Jay Paul photo
As a competitive cyclist, Jeff Buckles is not exactly chopped liver. The Richmond resident finished fourth in the 2007 Collegiate National Championships. And in each of his past two seasons, he claimed first-place finishes on the pro circuit.
But as a member of the Richmond Pro Cycling team, Buckles is under equal pressure to perform beyond his bike.
Unlike many professional teams, RPC is a nonprofit with the mission of turning riders such as Buckles into community role models.
Craig Dodson, a pro rider and director of the team, established the squad in 2007. His vision was to help young cyclists answer this question: "Twenty years from now, where do you see yourself? And give me some things that don't involve cycling."
Dodson's team concept, now in its fourth season, was to build "a leadership corps anchored to cycling." In his model, what happens off the bike means more than standing on the winner's podium.
In exchange for a chance to ride professionally, the cyclists with RPC must also devote time each week to community outreach — whether it involves volunteering at other nonprofits or tutoring schoolchildren. The team screens applicants who must show more than racing accolades on their résumés — a rider needs to have a four-year degree (or be working on it) and should have some volunteer work under his belt.
During its first year, the riders gave more than 1,000 hours to outreach, Dodson says. Last year, the team's central project was to work closely with students at the Faison School for Autism, introducing many of the children to bicycles for the first time.
Buckles, now in his fourth year with RPC, says the Faison experience took on as much personal value to him as training and racing. "If I couldn't get to the school one week because of my travel and racing schedule, I really missed it," he says.
This year, each of the team's four riders will be responsible for developing a personal outreach program as well as contributing to group efforts similar to last year's Faison commitment. Buckles plans to establish "The Homework Project," which will send the riders out to tutor and mentor schoolchildren once a week at their homes. "It's also to give mom and dad a break one night a week," he says.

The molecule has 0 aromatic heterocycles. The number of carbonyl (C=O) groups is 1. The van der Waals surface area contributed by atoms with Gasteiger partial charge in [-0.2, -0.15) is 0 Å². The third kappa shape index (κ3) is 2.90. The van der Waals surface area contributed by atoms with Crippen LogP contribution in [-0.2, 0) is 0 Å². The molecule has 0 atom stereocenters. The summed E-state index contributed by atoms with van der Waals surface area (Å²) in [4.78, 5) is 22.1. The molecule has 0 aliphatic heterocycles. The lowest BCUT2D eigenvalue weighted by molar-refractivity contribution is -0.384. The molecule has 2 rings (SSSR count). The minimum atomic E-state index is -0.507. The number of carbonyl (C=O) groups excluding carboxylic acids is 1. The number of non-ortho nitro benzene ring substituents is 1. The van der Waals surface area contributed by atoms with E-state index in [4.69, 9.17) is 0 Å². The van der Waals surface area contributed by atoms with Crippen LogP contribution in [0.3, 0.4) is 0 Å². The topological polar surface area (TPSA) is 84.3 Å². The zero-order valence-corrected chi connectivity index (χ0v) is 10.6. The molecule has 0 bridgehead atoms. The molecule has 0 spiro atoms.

As he recently began training for the 2010 season, first-year team member Mike Stoop also started volunteering with Offender Aid and Restoration, which helps ex-offenders trying to reintegrate into society.
The experience so far, Stoop says, is a stark contrast to previous pro teams he belonged to. "They wanted you to focus solely on racing." While riding and volunteering, Stoop is also working on his MBA at Virginia Commonwealth University.
The local team's model drew the attention last year of real-estate developer Justin French, owner of French Consulting.
A board member of the Faison School, French took notice of the team's work with students there. "That really impressed me and actually endeared them to me," he says.
As a result, French donated housing for the riders and financial support for RPC's 2010 and 2011 seasons. In addition, he's helping Richmond Pro Cycling open a 3,000-square-foot "development center" in Scott's Addition where the team will work with students and also coach local athletes in search of pro-level cycling skills.
Like Stoop, Buckles hasn't abandoned hopes of grabbing glory on two wheels, but he's finding deeper meaning along the way.
"The whole goal of the team, obviously, is just to produce good people by developing them through the work they do in the community," he says. Later, he adds, "Before, I just used to be a selfish biker."